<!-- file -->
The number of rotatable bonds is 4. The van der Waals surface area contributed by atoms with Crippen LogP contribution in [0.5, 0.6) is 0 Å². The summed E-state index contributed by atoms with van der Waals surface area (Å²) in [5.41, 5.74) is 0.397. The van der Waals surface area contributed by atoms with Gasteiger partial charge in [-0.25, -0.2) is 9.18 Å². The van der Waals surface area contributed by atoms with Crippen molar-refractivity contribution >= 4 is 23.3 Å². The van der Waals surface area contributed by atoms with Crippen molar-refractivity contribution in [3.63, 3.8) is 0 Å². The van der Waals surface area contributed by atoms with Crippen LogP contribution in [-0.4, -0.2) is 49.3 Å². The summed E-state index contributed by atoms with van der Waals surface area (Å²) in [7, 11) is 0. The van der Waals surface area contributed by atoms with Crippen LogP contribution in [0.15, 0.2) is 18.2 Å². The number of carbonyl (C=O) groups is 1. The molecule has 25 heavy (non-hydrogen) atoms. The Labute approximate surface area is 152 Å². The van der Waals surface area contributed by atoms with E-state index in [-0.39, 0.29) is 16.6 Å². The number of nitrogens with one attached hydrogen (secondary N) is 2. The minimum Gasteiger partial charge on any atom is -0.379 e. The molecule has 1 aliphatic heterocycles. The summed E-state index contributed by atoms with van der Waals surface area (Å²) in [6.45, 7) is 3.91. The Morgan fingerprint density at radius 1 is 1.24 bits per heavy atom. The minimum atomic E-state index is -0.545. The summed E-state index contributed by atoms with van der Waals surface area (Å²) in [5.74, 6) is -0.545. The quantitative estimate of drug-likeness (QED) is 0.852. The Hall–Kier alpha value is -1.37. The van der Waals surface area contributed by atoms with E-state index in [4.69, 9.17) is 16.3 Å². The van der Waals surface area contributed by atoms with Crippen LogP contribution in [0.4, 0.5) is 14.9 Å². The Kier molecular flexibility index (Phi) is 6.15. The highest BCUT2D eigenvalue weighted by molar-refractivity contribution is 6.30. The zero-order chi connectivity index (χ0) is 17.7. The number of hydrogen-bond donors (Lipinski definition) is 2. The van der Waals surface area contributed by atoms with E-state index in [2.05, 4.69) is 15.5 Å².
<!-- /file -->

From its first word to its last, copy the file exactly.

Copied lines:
The number of rotatable bonds is 4. The van der Waals surface area contributed by atoms with Crippen LogP contribution in [0.5, 0.6) is 0 Å². The summed E-state index contributed by atoms with van der Waals surface area (Å²) in [5.41, 5.74) is 0.397. The van der Waals surface area contributed by atoms with Gasteiger partial charge in [-0.25, -0.2) is 9.18 Å². The van der Waals surface area contributed by atoms with Crippen molar-refractivity contribution >= 4 is 23.3 Å². The van der Waals surface area contributed by atoms with Crippen molar-refractivity contribution in [3.63, 3.8) is 0 Å². The van der Waals surface area contributed by atoms with Crippen LogP contribution in [-0.4, -0.2) is 49.3 Å². The summed E-state index contributed by atoms with van der Waals surface area (Å²) in [7, 11) is 0. The van der Waals surface area contributed by atoms with Crippen LogP contribution in [0.15, 0.2) is 18.2 Å². The number of carbonyl (C=O) groups is 1. The molecule has 25 heavy (non-hydrogen) atoms. The Labute approximate surface area is 152 Å². The van der Waals surface area contributed by atoms with E-state index in [-0.39, 0.29) is 16.6 Å². The number of nitrogens with one attached hydrogen (secondary N) is 2. The minimum Gasteiger partial charge on any atom is -0.379 e. The molecule has 1 aliphatic heterocycles. The summed E-state index contributed by atoms with van der Waals surface area (Å²) in [6.45, 7) is 3.91. The Morgan fingerprint density at radius 1 is 1.24 bits per heavy atom. The minimum atomic E-state index is -0.545. The summed E-state index contributed by atoms with van der Waals surface area (Å²) in [5.74, 6) is -0.545. The quantitative estimate of drug-likeness (QED) is 0.852. The Hall–Kier alpha value is -1.37. The van der Waals surface area contributed by atoms with E-state index in [4.69, 9.17) is 16.3 Å². The van der Waals surface area contributed by atoms with Crippen LogP contribution in [0.4, 0.5) is 14.9 Å². The Kier molecular flexibility index (Phi) is 6.15. The highest BCUT2D eigenvalue weighted by molar-refractivity contribution is 6.30. The zero-order chi connectivity index (χ0) is 17.7. The number of hydrogen-bond donors (Lipinski definition) is 2. The van der Waals surface area contributed by atoms with E-state index in [2.05, 4.69) is 15.5 Å².